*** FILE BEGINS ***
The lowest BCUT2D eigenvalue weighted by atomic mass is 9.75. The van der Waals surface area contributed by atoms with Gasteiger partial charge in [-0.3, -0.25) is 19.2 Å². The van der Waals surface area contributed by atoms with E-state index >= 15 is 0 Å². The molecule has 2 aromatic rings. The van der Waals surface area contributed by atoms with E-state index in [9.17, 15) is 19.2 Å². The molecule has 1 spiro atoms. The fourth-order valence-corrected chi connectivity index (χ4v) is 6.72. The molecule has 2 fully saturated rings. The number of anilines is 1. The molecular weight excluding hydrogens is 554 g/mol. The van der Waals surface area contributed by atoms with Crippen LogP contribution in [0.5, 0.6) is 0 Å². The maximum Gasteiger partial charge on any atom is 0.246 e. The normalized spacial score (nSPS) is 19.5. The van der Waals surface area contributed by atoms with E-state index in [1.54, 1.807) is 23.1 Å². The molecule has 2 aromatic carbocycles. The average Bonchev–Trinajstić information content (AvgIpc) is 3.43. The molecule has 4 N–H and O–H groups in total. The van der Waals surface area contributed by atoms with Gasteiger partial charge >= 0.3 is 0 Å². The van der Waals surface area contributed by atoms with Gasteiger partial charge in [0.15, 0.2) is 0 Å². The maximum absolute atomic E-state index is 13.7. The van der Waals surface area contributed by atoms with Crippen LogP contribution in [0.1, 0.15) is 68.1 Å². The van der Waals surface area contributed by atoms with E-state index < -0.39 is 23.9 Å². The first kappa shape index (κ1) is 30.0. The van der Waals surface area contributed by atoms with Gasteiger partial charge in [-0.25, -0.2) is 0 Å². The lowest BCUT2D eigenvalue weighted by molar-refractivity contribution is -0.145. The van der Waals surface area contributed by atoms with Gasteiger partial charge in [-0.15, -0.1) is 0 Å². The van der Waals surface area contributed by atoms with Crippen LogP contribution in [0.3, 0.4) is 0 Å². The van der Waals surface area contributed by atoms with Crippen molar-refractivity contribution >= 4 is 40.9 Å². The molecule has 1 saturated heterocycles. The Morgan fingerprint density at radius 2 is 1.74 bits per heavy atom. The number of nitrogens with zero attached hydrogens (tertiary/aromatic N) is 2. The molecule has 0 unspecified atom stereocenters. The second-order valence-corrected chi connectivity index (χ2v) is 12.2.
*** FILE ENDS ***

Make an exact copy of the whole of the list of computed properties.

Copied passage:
The lowest BCUT2D eigenvalue weighted by atomic mass is 9.75. The van der Waals surface area contributed by atoms with Gasteiger partial charge in [-0.3, -0.25) is 19.2 Å². The van der Waals surface area contributed by atoms with E-state index >= 15 is 0 Å². The molecule has 2 aromatic rings. The van der Waals surface area contributed by atoms with E-state index in [9.17, 15) is 19.2 Å². The molecule has 1 spiro atoms. The fourth-order valence-corrected chi connectivity index (χ4v) is 6.72. The molecule has 2 fully saturated rings. The number of anilines is 1. The molecular weight excluding hydrogens is 554 g/mol. The van der Waals surface area contributed by atoms with Crippen LogP contribution in [0.5, 0.6) is 0 Å². The maximum Gasteiger partial charge on any atom is 0.246 e. The normalized spacial score (nSPS) is 19.5. The van der Waals surface area contributed by atoms with E-state index in [1.54, 1.807) is 23.1 Å². The molecule has 2 aromatic carbocycles. The average Bonchev–Trinajstić information content (AvgIpc) is 3.43. The molecule has 4 N–H and O–H groups in total. The van der Waals surface area contributed by atoms with Gasteiger partial charge >= 0.3 is 0 Å². The van der Waals surface area contributed by atoms with Gasteiger partial charge in [0.15, 0.2) is 0 Å². The maximum absolute atomic E-state index is 13.7. The van der Waals surface area contributed by atoms with Crippen LogP contribution in [0.1, 0.15) is 68.1 Å². The van der Waals surface area contributed by atoms with E-state index < -0.39 is 23.9 Å². The first kappa shape index (κ1) is 30.0. The van der Waals surface area contributed by atoms with Gasteiger partial charge in [-0.25, -0.2) is 0 Å². The lowest BCUT2D eigenvalue weighted by molar-refractivity contribution is -0.145. The van der Waals surface area contributed by atoms with Gasteiger partial charge in [-0.15, -0.1) is 0 Å². The van der Waals surface area contributed by atoms with Crippen LogP contribution in [0.3, 0.4) is 0 Å². The van der Waals surface area contributed by atoms with Crippen molar-refractivity contribution >= 4 is 40.9 Å². The molecule has 1 saturated heterocycles. The Morgan fingerprint density at radius 2 is 1.74 bits per heavy atom. The number of nitrogens with zero attached hydrogens (tertiary/aromatic N) is 2. The molecule has 0 unspecified atom stereocenters. The second-order valence-corrected chi connectivity index (χ2v) is 12.2.